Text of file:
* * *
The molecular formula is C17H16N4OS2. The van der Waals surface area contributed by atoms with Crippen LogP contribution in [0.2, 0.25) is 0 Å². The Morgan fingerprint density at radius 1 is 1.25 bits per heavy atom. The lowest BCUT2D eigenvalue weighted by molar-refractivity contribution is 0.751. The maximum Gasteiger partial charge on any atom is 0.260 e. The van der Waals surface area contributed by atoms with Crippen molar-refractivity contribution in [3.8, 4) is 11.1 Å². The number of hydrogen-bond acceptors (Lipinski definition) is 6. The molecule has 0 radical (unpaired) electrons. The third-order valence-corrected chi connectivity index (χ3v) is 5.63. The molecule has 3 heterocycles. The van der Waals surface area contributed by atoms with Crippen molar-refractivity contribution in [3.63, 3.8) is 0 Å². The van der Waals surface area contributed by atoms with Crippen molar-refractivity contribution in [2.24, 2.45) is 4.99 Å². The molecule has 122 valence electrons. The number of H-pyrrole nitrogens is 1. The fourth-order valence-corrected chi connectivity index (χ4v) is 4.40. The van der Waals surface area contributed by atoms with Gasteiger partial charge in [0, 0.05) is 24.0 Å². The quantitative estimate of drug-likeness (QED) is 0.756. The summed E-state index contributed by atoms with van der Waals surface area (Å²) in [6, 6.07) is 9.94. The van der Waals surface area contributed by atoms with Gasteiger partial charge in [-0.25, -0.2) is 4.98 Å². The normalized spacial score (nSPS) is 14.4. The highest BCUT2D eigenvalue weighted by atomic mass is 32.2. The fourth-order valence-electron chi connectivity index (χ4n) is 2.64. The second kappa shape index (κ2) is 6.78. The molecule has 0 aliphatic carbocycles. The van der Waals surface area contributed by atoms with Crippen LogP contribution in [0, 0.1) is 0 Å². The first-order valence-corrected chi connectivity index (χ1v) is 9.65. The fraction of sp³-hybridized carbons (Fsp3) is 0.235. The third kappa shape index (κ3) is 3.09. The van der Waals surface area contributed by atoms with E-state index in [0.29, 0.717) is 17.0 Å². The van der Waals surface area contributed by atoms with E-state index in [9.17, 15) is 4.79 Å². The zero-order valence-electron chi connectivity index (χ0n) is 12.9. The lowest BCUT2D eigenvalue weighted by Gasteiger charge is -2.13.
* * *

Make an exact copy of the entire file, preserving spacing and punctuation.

The molecular formula is C17H16N4OS2. The van der Waals surface area contributed by atoms with Crippen LogP contribution in [0.2, 0.25) is 0 Å². The Morgan fingerprint density at radius 1 is 1.25 bits per heavy atom. The lowest BCUT2D eigenvalue weighted by molar-refractivity contribution is 0.751. The maximum Gasteiger partial charge on any atom is 0.260 e. The van der Waals surface area contributed by atoms with Crippen molar-refractivity contribution in [3.8, 4) is 11.1 Å². The number of hydrogen-bond acceptors (Lipinski definition) is 6. The molecule has 0 radical (unpaired) electrons. The third-order valence-corrected chi connectivity index (χ3v) is 5.63. The molecule has 3 heterocycles. The van der Waals surface area contributed by atoms with Crippen molar-refractivity contribution in [3.63, 3.8) is 0 Å². The van der Waals surface area contributed by atoms with Crippen molar-refractivity contribution in [2.24, 2.45) is 4.99 Å². The molecule has 122 valence electrons. The number of H-pyrrole nitrogens is 1. The fourth-order valence-corrected chi connectivity index (χ4v) is 4.40. The van der Waals surface area contributed by atoms with Gasteiger partial charge in [0, 0.05) is 24.0 Å². The quantitative estimate of drug-likeness (QED) is 0.756. The summed E-state index contributed by atoms with van der Waals surface area (Å²) in [6, 6.07) is 9.94. The van der Waals surface area contributed by atoms with Gasteiger partial charge in [-0.25, -0.2) is 4.98 Å². The normalized spacial score (nSPS) is 14.4. The highest BCUT2D eigenvalue weighted by atomic mass is 32.2. The fourth-order valence-electron chi connectivity index (χ4n) is 2.64. The second kappa shape index (κ2) is 6.78. The molecule has 0 aliphatic carbocycles. The van der Waals surface area contributed by atoms with Crippen LogP contribution in [0, 0.1) is 0 Å². The first-order valence-corrected chi connectivity index (χ1v) is 9.65. The fraction of sp³-hybridized carbons (Fsp3) is 0.235. The third kappa shape index (κ3) is 3.09. The van der Waals surface area contributed by atoms with E-state index in [0.29, 0.717) is 17.0 Å². The van der Waals surface area contributed by atoms with E-state index in [9.17, 15) is 4.79 Å². The zero-order valence-electron chi connectivity index (χ0n) is 12.9. The lowest BCUT2D eigenvalue weighted by Gasteiger charge is -2.13.